An entire book on the "Carol"-era Dickens alone could be created from the material that Mr. Slater includes in this compendious and fascinating biography. He seems to have consulted every scrap—and there were tens of thousands—that Dickens scribbled on in his 58 years, to produce exactly what the book's subtitle promises: "a life defined by writing."
"Charles Dickens" traces the author's career more or less chronologically across 700 pages, often charting his movements from day to day. Mr. Slater begins with an invitation card penned by the young Dickens, age 8 or 9, and goes on to track the young writer's rise from an anonymous producer of parliamentary reports to an up-and-coming man of letters. Down the years, Mr. Slater describes the furious composition of the novels—the writing often running only weeks ahead of serial publication. He also cites Dickens's professional and personal correspondence, the speeches he gave, and the hundreds of articles he wrote for the periodicals he edited. Dickens was known to contemporaries as The Inimitable. Mr. Slater might be called The Indefatigable.
Yet Mr. Slater's dogged scholarship is surprisingly readable, in part because he often lets his subject speak for himself. Thus when the biographical narrative requires a description of a ruined castle in Rochester in southeast England, near one of Dickens's childhood homes, he finds it in the staccato phrasings of Mr. Jingle from "The Pickwick Papers." ("Glorious pile—frowning walls—tottering arches—dark nooks— crumbling staircases—old cathedral too.") When Mr. Slater wishes to describe the Marshalsea debtors prison, he points us to "Little Dorrit." When he comes to Dickens's time in the blacking factory, he cites a maxim from "David Copperfield": "In the little world in which children have their existence . . . there is nothing so finely perceived and so finely felt as an injustice."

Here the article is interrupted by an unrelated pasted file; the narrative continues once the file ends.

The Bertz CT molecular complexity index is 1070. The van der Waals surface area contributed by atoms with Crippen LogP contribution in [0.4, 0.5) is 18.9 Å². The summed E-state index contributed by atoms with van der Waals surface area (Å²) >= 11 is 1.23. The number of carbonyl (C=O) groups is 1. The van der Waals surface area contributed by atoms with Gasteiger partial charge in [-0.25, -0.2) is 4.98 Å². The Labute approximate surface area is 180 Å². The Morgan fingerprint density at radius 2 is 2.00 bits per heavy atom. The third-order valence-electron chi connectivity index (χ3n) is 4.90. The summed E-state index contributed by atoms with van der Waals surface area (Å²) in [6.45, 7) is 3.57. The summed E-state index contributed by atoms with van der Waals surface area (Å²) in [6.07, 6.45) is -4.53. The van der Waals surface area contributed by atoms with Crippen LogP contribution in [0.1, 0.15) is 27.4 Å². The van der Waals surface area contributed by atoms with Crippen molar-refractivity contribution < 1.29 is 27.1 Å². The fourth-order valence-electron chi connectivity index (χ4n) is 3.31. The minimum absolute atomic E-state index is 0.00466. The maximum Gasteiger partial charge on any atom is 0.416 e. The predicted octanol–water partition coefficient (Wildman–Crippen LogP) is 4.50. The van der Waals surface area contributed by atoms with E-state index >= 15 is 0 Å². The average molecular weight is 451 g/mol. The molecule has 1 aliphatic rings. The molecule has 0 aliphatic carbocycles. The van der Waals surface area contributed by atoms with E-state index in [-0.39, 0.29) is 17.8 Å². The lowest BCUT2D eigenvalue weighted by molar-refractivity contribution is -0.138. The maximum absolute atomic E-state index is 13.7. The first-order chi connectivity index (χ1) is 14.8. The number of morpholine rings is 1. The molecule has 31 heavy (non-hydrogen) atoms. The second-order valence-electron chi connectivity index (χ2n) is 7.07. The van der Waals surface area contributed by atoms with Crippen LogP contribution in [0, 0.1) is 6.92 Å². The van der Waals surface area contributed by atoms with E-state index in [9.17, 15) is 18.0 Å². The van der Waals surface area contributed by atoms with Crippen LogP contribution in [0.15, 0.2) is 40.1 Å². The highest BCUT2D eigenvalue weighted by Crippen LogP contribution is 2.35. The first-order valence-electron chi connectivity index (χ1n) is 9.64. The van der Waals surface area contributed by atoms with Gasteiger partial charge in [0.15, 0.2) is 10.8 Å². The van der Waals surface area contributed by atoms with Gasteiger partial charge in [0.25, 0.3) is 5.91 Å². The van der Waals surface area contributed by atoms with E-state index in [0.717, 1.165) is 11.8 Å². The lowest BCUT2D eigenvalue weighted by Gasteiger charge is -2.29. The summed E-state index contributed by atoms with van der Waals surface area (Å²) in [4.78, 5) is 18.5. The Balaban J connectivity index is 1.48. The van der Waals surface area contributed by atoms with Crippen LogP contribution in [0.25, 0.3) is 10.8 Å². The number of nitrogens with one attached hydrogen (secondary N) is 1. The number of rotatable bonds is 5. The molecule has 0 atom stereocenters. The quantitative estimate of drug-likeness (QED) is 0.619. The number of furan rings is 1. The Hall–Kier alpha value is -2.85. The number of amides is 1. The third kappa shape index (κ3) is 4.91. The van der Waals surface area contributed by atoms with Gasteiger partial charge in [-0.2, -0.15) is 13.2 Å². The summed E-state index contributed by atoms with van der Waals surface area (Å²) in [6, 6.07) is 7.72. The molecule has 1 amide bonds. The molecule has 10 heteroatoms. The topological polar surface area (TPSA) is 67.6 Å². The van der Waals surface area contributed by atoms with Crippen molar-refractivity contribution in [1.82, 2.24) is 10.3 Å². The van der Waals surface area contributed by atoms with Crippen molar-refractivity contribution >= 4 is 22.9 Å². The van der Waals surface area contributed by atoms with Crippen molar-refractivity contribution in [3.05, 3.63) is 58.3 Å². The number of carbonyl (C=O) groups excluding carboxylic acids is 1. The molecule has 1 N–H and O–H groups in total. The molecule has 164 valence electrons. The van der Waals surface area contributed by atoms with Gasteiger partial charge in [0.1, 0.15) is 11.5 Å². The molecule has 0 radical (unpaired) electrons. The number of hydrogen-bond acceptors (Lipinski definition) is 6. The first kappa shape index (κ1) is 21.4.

Often the reader can follow precisely how Dickens transmuted fact into fiction. He felt a compulsion, for instance, to capture individuals he met as "characters" on the page. Some were people he encountered during his peregrinations through London's streets—for Dickens, his long walks were a kind of reconnaissance. (Miss Havisham's habit in "Great Expectations" of never removing her wedding dress was based on a real figure.) Some he met during his travels. (The provincial original of the dwarfish Miss Mowcher in "David Copperfield" quickly recognized herself—and wrote to complain.) Others he found closer to home.
The hapless Mr. Micawber in "David Copperfield" was a version of his father, while the callow dilettante Harold Skimpole in "Bleak House," Mr. Slater says, was a bitingly accurate portrait of the poet Leigh Hunt. When friends charged Dickens with callousness, he brushed aside the criticism. As Mr. Slater makes clear, Dickens could be massively selfish when he felt he was in the right—which was always.
Yet while Mr. Slater admits his subject's minor faults, he seems hesitant to delve into the possibility of a larger one—the case of Dickens's wife, Catherine. Dickens's actions leading to their separation in 1858 are only sketchily outlined, and then Catherine essentially disappears from the book. "A page in my life which once had writing on it, has become absolutely blank," Dickens later wrote—a rather Scrooge-like sentiment to express toward the mother of their 10 children.
Indeed, little is known about the break-up, and Mr. Slater is scrupulous about not going beyond what the evidence tells him. He is similarly circumspect about the long friendship between Dickens and the actress Ellen Ternan, who was 27 years his junior. Dickens wrote about "Nelly" only to his closest friends, and then only vaguely. Mr. Slater leaves it to others to speculate about what went on.